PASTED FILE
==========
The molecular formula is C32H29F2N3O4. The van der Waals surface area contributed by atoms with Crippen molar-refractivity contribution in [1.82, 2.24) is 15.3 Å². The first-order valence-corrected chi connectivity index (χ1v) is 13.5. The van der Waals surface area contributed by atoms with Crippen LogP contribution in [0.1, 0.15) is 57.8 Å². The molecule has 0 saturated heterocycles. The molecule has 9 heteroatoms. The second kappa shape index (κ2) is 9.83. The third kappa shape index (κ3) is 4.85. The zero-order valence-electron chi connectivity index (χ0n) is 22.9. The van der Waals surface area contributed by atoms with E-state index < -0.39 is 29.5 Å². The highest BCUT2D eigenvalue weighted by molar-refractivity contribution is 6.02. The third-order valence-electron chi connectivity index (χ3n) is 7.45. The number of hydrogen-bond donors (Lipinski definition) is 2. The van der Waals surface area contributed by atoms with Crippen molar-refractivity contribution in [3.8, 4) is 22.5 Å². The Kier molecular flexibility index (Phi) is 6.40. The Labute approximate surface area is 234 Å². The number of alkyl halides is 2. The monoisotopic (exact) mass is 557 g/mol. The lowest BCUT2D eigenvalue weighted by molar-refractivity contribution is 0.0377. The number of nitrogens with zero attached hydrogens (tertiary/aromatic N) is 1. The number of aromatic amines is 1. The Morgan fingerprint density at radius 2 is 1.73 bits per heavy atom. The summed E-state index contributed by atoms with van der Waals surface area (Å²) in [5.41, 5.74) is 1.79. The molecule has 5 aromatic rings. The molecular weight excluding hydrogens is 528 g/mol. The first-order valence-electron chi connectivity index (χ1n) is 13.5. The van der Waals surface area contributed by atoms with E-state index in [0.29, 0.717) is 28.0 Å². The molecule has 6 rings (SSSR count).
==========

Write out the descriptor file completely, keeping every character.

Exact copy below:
The molecular formula is C32H29F2N3O4. The van der Waals surface area contributed by atoms with Crippen molar-refractivity contribution in [1.82, 2.24) is 15.3 Å². The first-order valence-corrected chi connectivity index (χ1v) is 13.5. The van der Waals surface area contributed by atoms with Crippen LogP contribution in [0.1, 0.15) is 57.8 Å². The molecule has 0 saturated heterocycles. The molecule has 9 heteroatoms. The second kappa shape index (κ2) is 9.83. The third kappa shape index (κ3) is 4.85. The zero-order valence-electron chi connectivity index (χ0n) is 22.9. The van der Waals surface area contributed by atoms with E-state index < -0.39 is 29.5 Å². The highest BCUT2D eigenvalue weighted by molar-refractivity contribution is 6.02. The third-order valence-electron chi connectivity index (χ3n) is 7.45. The number of hydrogen-bond donors (Lipinski definition) is 2. The van der Waals surface area contributed by atoms with Crippen molar-refractivity contribution in [3.8, 4) is 22.5 Å². The Kier molecular flexibility index (Phi) is 6.40. The Labute approximate surface area is 234 Å². The number of alkyl halides is 2. The monoisotopic (exact) mass is 557 g/mol. The lowest BCUT2D eigenvalue weighted by molar-refractivity contribution is 0.0377. The number of nitrogens with zero attached hydrogens (tertiary/aromatic N) is 1. The number of aromatic amines is 1. The Morgan fingerprint density at radius 2 is 1.73 bits per heavy atom. The summed E-state index contributed by atoms with van der Waals surface area (Å²) in [5.41, 5.74) is 1.79. The molecule has 5 aromatic rings. The molecular weight excluding hydrogens is 528 g/mol. The first-order valence-electron chi connectivity index (χ1n) is 13.5. The van der Waals surface area contributed by atoms with E-state index in [0.29, 0.717) is 28.0 Å². The molecule has 6 rings (SSSR count).